Full text: Trend and Cycle

of the profit margin in the same way as in the case of process 
innovation in a single industry I treated before. 
If one considers the emergence of new and the disappearance of old 
industries this suggests a rather simple interpretation of 
maturity: A new industry will experience a phase of expansion 
while the circle of buyers and users of the new product widens up 
to a practical maximum. After that is reached growth of the output 
declines to the level of replacement demand.There is saturation. 
So,even without considering the case where the product goes 
entirely out of use, we have a general pattern of maturity as long 
as we consider individual industries only. The protagonists of the 
have tried to use this pattern to explain maturity for 
as a whole. For this purpose one has to assume either 
the existence of a dominant industry^or technique which, when it 
matures, drags the whole economy down in its own decline. Or else 
one has to assume that innovations transforming the whole economy 
appear in swarms so as to synchronise the life cycle of quite a 
number of industries which grow and decline uniso**o* 
This generalisation, in so far as one may be willing to accept it, 
only leads to further questions about the reasons for dominance or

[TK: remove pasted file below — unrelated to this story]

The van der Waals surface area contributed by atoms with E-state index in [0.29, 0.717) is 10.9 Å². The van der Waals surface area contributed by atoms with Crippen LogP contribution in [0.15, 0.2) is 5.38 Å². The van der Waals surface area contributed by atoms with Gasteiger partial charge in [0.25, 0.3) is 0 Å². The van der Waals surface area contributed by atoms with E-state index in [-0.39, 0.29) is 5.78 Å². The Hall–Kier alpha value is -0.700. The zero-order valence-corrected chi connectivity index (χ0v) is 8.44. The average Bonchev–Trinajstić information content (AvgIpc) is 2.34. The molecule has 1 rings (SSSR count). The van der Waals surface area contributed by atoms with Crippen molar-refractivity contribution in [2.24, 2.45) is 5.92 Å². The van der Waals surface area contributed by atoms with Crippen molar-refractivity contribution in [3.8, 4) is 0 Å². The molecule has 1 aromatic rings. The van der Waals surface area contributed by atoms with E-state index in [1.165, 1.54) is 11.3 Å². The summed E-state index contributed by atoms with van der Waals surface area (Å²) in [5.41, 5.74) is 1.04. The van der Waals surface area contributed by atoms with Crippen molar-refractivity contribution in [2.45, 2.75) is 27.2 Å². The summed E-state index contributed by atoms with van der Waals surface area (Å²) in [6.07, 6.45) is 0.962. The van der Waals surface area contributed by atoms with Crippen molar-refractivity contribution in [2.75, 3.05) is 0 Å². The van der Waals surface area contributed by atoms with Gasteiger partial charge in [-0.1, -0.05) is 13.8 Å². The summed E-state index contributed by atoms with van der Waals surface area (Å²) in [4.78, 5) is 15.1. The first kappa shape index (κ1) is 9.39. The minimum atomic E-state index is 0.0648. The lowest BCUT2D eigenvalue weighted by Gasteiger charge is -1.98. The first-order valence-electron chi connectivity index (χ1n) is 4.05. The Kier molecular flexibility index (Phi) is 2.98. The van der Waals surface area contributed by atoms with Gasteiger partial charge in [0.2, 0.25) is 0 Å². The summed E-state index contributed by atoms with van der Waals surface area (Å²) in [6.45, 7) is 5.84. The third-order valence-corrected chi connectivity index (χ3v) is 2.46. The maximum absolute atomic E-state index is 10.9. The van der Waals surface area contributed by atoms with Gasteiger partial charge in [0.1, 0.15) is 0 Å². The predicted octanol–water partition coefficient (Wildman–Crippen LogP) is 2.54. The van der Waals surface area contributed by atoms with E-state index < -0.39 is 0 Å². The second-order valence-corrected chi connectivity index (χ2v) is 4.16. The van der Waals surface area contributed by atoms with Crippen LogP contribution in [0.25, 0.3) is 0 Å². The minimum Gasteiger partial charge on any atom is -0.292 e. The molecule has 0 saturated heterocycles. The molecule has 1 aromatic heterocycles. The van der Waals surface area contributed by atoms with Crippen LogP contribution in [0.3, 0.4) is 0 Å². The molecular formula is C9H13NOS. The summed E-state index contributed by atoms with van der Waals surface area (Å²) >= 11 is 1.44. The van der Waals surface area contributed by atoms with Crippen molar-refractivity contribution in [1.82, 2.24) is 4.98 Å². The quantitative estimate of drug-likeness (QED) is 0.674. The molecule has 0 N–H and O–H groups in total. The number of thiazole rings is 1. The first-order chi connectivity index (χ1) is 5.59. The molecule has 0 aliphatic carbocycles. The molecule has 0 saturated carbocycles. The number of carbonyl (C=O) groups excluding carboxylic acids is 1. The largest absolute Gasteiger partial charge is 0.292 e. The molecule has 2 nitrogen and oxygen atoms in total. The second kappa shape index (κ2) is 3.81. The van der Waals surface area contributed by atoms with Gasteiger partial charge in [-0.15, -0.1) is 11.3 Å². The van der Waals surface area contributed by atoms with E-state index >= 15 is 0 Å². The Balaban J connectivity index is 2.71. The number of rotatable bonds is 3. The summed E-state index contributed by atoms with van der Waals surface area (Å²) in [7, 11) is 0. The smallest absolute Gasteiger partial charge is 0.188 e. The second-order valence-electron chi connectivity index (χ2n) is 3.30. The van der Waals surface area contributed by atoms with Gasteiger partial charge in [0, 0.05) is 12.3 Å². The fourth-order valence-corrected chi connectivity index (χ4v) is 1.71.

clustering of innovations. What is certainly true is that this 
type of maturity is relevant for the structural crises of 
important industries which become especially tragic when they are 
concentrated in certain regions. 
The question which concerns us here is whether the pattern of 
aggressive competition which I used in Maturity and Stagnation to 
describe the impact of process innovations on a single industry is 
still relevant in these cases of major product innovation. The 
answer is that all product innovations in due course lead to a 
succession of improvements of the production method as a natural 
consequence of the process of learning which proceeds as 
production goes on. Product innovation is followed by process 
innovation and a cheapening of the product which in turn permits 
the full exploitation of a potential market (Freeman 1982).This 
means that the picture which I drew of the role of aggressive 
competition in an industry is in principle relevant for all cases 
of product innovation, too.The reduction of the extra profits 
created by the innovation to a normal level depends on the 
aggressive competition of firms which are struggling for room in 
the market to match their capacity. The accent,however, is now 
strongly on the role of the new entrants which I neglected in my 
book . 
5 What do we expect of a theory of the cycle, what is it good 
for? There are economists who see not sense in it at all because 
every cycle is different, and the historical individuality 
precludes any generalisat ions.According to another opinion , 
diametrically opposed to the first, the theory ought to 
demonstrate the instability of capitalism under all 
circumstances,that is, also in the absence of exogenous 
disturbances. But in the world as it is,and with respect to a 
theory which, realistically speaking, can only contain a part of 
this world,there exist these exogenous disturbances; for practical 
J^ong wav^ 
the economy

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